I don't doubt there are plenty of locations and applications for their stuff. It's just the ridiculous claims that are nifonged.
R
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RIco-
I visited the website & emailed the guy (he posted below) about the claims being made.
He sent me a link to some info from the mfr (he jut sells them)
looks like the mfr had some tests done on the plastic unit (filled & un-filled) AND the mfr (or their agent) did some hand waving based on the ASSTHO H-20 loading
And then extrapolated the results to some of insane psf number
the guy who signed the test report is some sort of clueless Phd.......reporting numbers with 6 or 7 "significant" figures, reporting psf's that no soil in the world could possibly support
Using the ASSTHIO loading & then extroplating to a generalized psf is like calc'ing the stress under a woman's high heel & extrapolating to a psf for floor loading!
Example:
120 pounds, assume .375" diameter heel tip, standing equally on both shoes,
540 psi translatesto >>>>>> 78,200 psf
makes as much sense as their test report & product claims
What they really have is a product that can take a higher "point load" (actually a local small patch distributed load) than normal (unconfined / un-reinfornced) soil.
With the plastic grid & grass roots, you wind up with a reinforced soil that (IMO) is at best is a few times stronger (locally) than regular soil MAYBE 20 or 30 psi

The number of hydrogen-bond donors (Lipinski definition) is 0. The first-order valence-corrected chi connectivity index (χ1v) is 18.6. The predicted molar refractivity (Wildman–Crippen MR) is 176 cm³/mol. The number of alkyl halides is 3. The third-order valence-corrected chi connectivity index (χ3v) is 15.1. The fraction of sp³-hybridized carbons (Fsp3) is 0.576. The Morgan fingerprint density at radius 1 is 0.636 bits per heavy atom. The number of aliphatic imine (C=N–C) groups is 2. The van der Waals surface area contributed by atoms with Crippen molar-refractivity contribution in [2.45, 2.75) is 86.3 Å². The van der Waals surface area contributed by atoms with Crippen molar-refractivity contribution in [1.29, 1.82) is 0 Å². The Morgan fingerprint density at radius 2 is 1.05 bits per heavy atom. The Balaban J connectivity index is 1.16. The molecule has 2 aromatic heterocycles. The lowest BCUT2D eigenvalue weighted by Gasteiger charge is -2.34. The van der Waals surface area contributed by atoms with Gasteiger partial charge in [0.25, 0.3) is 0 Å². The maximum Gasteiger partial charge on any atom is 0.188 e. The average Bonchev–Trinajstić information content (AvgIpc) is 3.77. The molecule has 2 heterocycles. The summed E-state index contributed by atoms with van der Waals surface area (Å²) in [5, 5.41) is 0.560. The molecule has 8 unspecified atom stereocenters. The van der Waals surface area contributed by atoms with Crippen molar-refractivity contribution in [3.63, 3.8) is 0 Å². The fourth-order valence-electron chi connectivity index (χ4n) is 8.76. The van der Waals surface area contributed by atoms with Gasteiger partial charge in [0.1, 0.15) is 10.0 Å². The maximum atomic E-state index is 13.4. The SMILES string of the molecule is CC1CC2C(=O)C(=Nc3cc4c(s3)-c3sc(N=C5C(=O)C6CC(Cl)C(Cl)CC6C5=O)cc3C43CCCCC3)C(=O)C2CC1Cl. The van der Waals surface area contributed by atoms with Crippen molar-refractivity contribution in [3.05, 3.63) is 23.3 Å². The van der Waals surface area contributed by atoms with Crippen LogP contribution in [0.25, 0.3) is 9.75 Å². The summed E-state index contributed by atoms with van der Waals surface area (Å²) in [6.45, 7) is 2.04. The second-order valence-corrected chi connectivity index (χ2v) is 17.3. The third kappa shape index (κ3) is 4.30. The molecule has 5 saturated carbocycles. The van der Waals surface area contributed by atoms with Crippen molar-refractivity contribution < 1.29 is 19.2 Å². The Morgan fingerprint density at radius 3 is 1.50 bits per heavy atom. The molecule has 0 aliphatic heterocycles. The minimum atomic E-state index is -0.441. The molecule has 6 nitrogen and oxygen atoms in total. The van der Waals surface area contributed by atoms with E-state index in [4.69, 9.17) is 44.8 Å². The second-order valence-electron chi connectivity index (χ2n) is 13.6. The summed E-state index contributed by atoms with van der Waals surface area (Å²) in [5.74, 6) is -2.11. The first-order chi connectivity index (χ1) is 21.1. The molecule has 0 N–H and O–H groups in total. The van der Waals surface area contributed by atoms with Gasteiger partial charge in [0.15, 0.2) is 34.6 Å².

but it ain't asphalt or concrete!
cheers Bob
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wrote:

hehheh You obviously don't wear heels. You forgot to account for the sizable percentage of weight on the balls of the feet. Why do I suddenly feel like Reese Witherspoon in Legally Blonde?....................Bend....and Snap!
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I was considering the load case when "she's" rocking on her heels. :)
I didn't consider the dynamic effect of foot fall "impact" while walking
I think i also may have over estimated the heel tip diameter (I'm wearing flats today & didn't measure or reseach tip dia)
in any case I'm sure you get my example........heel tips are hard even oak floors so my number of ~540 psi is in the ball park
cheers Bob
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wrote:

<channeling Reeses again>Like I said, you obviously don't wear heels. Go get a pair, strap them on and try that stunt. (Make sure their not anybody's 'good ones'.)

Yes, probably the right order of magnitude. I'm just teasing you because you can work a calculator but not a pair of Jimmy Choos ; ) http://www.jimmychoo.com/pws/ProductDetails.ice?ProductID9893
--


MichaelB
www.michaelbulatovich.ca
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MB-
You have no idea what's in my closet.... :)
cheers Bob
I knew you were kidding me.
& I just pulled the example out of the air..... I divided the weight bu two but I also chose 120lbs (wishful thinking?) ...could have been 150+ :)
I refuse to go measure the heel tips...even too geeky for me.
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Well done, Bob! Let's see if they revise their claim to a number a couple of orders of magnitude more realistic.
R
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The roughly 180,000 lbs of a Boeing 747 is dispersed over 26 (?) tires of which about four or five sq ft (each)come into contact with the ramp/runway/taxiway.
Maybe they're promoting their stuff to firms building major airport runways?